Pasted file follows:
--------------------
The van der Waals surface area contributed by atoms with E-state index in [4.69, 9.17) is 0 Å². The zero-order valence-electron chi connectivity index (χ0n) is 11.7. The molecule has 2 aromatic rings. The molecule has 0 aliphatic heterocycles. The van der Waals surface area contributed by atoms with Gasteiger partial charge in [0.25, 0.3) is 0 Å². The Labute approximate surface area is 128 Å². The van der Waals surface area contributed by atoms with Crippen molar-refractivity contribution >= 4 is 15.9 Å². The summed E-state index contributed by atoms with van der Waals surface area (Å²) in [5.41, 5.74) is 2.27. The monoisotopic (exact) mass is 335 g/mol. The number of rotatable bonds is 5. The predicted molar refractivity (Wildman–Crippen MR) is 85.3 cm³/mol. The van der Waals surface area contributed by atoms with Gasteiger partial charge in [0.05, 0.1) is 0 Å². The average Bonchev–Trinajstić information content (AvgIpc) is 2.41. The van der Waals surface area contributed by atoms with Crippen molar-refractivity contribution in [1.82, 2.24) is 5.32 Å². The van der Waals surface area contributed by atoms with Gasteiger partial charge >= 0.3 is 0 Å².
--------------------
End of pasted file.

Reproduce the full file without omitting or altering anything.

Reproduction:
The van der Waals surface area contributed by atoms with E-state index in [4.69, 9.17) is 0 Å². The zero-order valence-electron chi connectivity index (χ0n) is 11.7. The molecule has 2 aromatic rings. The molecule has 0 aliphatic heterocycles. The van der Waals surface area contributed by atoms with Gasteiger partial charge in [0.25, 0.3) is 0 Å². The Labute approximate surface area is 128 Å². The van der Waals surface area contributed by atoms with Crippen molar-refractivity contribution >= 4 is 15.9 Å². The summed E-state index contributed by atoms with van der Waals surface area (Å²) in [5.41, 5.74) is 2.27. The monoisotopic (exact) mass is 335 g/mol. The number of rotatable bonds is 5. The predicted molar refractivity (Wildman–Crippen MR) is 85.3 cm³/mol. The van der Waals surface area contributed by atoms with Gasteiger partial charge in [0.05, 0.1) is 0 Å². The average Bonchev–Trinajstić information content (AvgIpc) is 2.41. The van der Waals surface area contributed by atoms with Crippen molar-refractivity contribution in [1.82, 2.24) is 5.32 Å². The van der Waals surface area contributed by atoms with Gasteiger partial charge >= 0.3 is 0 Å².